Tom Sorensen

Jeff Horn’s absurd victory over Manny Pacquiao should guarantee one thing for boxing

Jeff Horn of Australia celebrates after beating Manny Pacquiao of the Philippines during their WBO World Welterweight title fight in Brisbane, Australia, on Sunday. But did he really win?
Jeff Horn of Australia celebrates after beating Manny Pacquiao of the Philippines during their WBO World Welterweight title fight in Brisbane, Australia, on Sunday. But did he really win? AP

Like a lot of people who watched the Manny Pacquiao-Jeff Horn fight, I found the decision in favor of Horn absurd. Somebody wrote to tell me I was xenophobic.

The fight was in Brisbane, Australia, where Horn grew up and lives. Xenophobic means a prejudice against or a dislike of foreigners. I spent a month in Australia and loved it. Nobody dislikes Australians, except for maybe residents of New Zealand.

Australians didn’t score the fight. The judges were from Minnesota, Florida and Argentina. Two judges scored the fight 115-113. The woman from Minnesota scored the fight an inexplicable 117-111.

As a result, people have announced that boxing is dead. Is the NBA dead when a bad call determines the outcome? Is the NFL dead when an official misses a game-deciding pass interference call in the end zone?

ESPN televised the fight, which meant we didn’t have to pay to watch. The network will televise two other fairly high profile cards. The timing is good since many of us will pay $100 (or so) to watch Floyd Mayweather-Conor McGregor next month and Gennady Golovkin-Canelo Alvarez in September.

ESPN struggled, however. The telecast was not smooth. It was Rocky. There were too many Rocky references.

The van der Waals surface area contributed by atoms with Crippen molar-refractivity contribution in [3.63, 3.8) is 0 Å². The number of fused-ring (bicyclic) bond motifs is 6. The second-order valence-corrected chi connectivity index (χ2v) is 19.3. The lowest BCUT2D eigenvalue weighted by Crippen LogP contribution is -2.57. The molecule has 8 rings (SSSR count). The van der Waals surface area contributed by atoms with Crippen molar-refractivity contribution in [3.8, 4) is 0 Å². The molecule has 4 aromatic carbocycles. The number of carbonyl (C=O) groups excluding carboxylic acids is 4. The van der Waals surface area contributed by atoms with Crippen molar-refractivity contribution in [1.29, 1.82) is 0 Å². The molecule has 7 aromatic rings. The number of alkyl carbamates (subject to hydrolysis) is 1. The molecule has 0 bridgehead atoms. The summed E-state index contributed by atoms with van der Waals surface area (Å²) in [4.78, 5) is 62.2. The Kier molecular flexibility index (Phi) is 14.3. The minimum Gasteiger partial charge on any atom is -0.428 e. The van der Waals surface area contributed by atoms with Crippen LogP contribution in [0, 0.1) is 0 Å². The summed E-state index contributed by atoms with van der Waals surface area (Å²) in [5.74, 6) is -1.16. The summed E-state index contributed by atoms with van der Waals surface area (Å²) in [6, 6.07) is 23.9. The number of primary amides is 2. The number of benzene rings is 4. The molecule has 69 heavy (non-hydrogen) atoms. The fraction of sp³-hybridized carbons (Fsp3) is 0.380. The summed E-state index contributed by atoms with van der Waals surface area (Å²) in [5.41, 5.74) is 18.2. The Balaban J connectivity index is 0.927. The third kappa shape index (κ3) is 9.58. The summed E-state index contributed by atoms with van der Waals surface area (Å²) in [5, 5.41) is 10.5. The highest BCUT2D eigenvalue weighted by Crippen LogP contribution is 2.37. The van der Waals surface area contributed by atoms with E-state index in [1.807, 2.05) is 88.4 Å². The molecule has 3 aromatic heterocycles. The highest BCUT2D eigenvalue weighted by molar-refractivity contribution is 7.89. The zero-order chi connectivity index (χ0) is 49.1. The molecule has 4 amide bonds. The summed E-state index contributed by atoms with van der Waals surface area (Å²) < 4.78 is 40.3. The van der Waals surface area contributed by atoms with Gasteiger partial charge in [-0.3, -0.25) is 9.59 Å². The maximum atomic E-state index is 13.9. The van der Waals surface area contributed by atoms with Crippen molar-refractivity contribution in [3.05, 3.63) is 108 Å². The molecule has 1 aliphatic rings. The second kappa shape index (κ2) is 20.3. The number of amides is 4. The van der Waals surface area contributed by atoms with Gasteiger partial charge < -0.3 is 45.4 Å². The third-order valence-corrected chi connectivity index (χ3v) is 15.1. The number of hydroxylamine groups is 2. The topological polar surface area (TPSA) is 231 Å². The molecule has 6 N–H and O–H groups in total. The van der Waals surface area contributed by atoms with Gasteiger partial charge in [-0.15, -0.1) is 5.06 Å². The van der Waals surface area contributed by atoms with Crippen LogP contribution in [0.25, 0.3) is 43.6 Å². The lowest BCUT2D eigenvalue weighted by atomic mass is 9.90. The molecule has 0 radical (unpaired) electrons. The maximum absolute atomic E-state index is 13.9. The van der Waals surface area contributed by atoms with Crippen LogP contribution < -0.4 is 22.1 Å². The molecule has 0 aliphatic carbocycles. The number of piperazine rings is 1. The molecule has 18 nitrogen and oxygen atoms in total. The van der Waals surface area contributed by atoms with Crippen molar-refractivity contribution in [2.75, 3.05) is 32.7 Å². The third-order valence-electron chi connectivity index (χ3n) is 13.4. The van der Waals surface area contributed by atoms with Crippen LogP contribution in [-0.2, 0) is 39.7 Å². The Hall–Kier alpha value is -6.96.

Every time Horn did something he was compared to Sylvester Stallone’s Rocky. Rocky hit the theaters 41 years ago. If a real fighter fought the way Rocky did, he’d travel on a board with wheels on it, pushing himself from place to place and calling for Adrian.

Also, and unfortunately, Pacquiao no longer is Pacquiao. He was so good at finding an angle and exploiting it, throwing combinations almost too fast to count. I don’t remember him throwing one combination against Horn. It’s not tough to figure out. Pacquiao will 39 in December. (Mayweather is 40 but has been hit considerably less in his career.) Pacquiao’s struggles were ignored for most of the broadcast.

Of course Pacquiao will not want to go out with the tarnished loss to Horn in his final fight. His contract calls for a rematch. Take it. Fight one more time, then head back to politics and popularity in the Philippines.

Pacquiao has been a special fighter. No reason to stick around and prove that he has ceased to be.

If boxing interests you, there’s a potentially very good local card July 29 at CenterStage in Noda.

Tom Sorensen is a retired Charlotte Observer columnist. Sign up for his newsletter, and follow him on Twitter: @tomsorensen

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